Benedict XVI calls for programs to be taught in primary school that will indoctrinate people to respect others in their practice of different false religions. He then says that it’s a terrible thing that people are trying to prevent different religions from having influence on society. Benedict XVI then declares that false religions don’t represent a problem for society. He caps off his latest tome promoting religious liberty by blasphemously stating: “How can anyone deny the contribution of the world’s great religions to the development of civilization?” According to him, the various false religions (which were created by the Devil) help society properly develop. He is an apostate.
“Cardinal” Berone’s Telegram sent on behalf of Benedict XVI in respect for a recently deceased leader of Italian Jews, Tulllia Zevi:
“Having learned of the death of Ms Tullia Zevi the Supreme Pontiff shares in spirit in the bereavement of her relatives and of the Jewish Communities in Italy (UCEI), assuring them of his prayers and recalling her high moral profile and authoritative contribution to the development in Italian society of the values of democracy, peace, freedom and sincere and fruitful dialogue between Jews and Christians. I join my personal testimony of profound sorrow.”
Benedict XVI sends a telegram in respect for a leader of the Jewish community who rejected Jesus Christ and the Catholic faith to her dying breath.
Benedict XVI’s January 25, 2011 Homily at the end of the “Week of Prayer for Christian Unity”:
“We must be grateful because in recent decades the ecumenical movement, ‘fostered by the grace of the Holy Spirit’, has taken significant steps forward, which have made it possible to reach an encouraging convergence on various points, developing relations of esteem and reciprocal respect between the Churches and the ecclesial Communities… I would like to offer a special greeting to the representatives of the United Evangelical-Lutheran Church of Germany who have come to Rome led by the Evangelical-Lutheran Bishop of Bavaria.”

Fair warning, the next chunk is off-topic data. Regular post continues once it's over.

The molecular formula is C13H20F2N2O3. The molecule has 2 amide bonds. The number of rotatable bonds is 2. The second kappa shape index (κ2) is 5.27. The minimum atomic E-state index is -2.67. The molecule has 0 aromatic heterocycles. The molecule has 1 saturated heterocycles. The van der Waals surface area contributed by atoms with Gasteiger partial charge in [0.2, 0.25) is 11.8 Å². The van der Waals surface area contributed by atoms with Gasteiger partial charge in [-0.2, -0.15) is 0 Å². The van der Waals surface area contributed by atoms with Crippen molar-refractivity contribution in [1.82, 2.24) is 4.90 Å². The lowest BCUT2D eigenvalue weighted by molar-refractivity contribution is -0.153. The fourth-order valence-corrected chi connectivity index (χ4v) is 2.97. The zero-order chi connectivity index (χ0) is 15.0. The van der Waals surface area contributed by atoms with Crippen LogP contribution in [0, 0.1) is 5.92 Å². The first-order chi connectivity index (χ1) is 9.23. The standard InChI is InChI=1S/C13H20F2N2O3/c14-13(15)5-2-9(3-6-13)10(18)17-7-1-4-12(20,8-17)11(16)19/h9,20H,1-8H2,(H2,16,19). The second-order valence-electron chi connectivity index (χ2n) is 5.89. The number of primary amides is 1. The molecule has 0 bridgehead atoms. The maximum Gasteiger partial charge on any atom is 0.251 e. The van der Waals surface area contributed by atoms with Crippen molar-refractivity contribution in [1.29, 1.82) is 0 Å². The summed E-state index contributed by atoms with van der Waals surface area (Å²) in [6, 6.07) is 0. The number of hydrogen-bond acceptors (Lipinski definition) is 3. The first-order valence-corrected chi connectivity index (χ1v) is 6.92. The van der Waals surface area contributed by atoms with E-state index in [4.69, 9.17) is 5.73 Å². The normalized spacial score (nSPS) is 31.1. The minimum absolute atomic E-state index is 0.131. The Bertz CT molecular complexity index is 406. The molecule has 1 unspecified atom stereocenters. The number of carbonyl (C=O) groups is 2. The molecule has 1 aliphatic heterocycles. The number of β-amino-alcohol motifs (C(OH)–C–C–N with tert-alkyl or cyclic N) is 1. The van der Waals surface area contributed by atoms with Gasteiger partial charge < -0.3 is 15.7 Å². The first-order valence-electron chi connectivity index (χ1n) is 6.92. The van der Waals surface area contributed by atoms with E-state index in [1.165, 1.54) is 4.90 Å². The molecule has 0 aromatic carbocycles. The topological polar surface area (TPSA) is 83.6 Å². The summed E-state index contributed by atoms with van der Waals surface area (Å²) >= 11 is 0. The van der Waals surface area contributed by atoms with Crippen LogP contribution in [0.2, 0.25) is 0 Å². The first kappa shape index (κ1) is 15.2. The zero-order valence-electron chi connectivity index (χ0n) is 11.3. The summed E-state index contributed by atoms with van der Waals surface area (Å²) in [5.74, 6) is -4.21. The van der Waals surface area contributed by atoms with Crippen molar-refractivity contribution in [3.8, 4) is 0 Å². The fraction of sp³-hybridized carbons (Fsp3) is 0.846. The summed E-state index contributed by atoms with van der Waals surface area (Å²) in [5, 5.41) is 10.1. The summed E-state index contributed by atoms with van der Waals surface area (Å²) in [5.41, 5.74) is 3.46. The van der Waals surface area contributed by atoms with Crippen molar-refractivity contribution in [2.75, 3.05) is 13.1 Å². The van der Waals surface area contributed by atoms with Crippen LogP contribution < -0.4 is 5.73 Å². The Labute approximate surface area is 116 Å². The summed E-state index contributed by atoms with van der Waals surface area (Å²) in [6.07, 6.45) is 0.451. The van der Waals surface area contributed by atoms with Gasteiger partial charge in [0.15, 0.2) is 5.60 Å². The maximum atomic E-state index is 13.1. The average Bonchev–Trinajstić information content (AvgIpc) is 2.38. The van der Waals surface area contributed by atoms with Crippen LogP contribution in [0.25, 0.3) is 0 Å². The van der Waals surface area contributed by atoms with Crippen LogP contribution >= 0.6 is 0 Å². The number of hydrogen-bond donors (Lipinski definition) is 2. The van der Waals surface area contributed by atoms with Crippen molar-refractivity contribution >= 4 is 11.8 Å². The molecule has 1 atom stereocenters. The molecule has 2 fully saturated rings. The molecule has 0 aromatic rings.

Benedict XVI says that he wants to develop esteem for the different heretical “Christian” churches. He again calls the Lutheran layman a “Bishop.”
Benedict XVI’s December 17, 2010 Address to the new Ambassador of Italy:
“… the Agreement on the modification of the Concordat aims fundamentally to guarantee the full exercise of religious freedom, that is, of the right which is historically and objectively the first of those fundamental rights of the human person. It is therefore of great importance to observe and, at the same time, to develop the letter and the spirit of those Agreements and of those that have derived from them, recalling that they have guaranteed and can still guarantee a serene coexistence to Italian society… On the contrary, these Agreements are founded on the just desire on the part of the State to guarantee individuals and the Church the full exercise of religious freedom, a right that has not only a personal dimension because ‘his own social nature requires that man give external expression to these internal acts of religion, that he communicate with others on religious matters, and profess his religion in community’. As well as being a right of the individual, religious freedom is therefore also a right of the family, of religious groups and of the Church, and the State is called to protect not only the rights of believers to freedom of conscience and religion, but also to the legitimate role of religion and of religious communities in the public sphere… For this reason it is unthinkable to pursue authentic social progress by taking the way of marginalization or even of the explicit rejection of the religious factor, as in our times there is a tendency to do in various ways.” 
This is just another one of Benedict XVI’s endless addresses promoting the condemned heresy of religious liberty. He even emphasizes that the State has a duty to protect the religious “freedom” of non-believers. This is condemned heresy.
 L’Osservatore Romano, February 2, 2011 p. 3.
 L’Osservatore Romano, February 2, 2011 pp. 3-4.
 L’Osservatore Romano, January 12, 2011 pp. 4-5.
 L’Osservatore Romano, February 2, 2011 p. 2.
 L’Osservatore Romano, January 26, 2011 pp. 8-9.
 L’Osservatore Romano, January 12, 2011 p. 9.
Sign up for our free e-mail list to see future vaticancatholic.com videos and articles.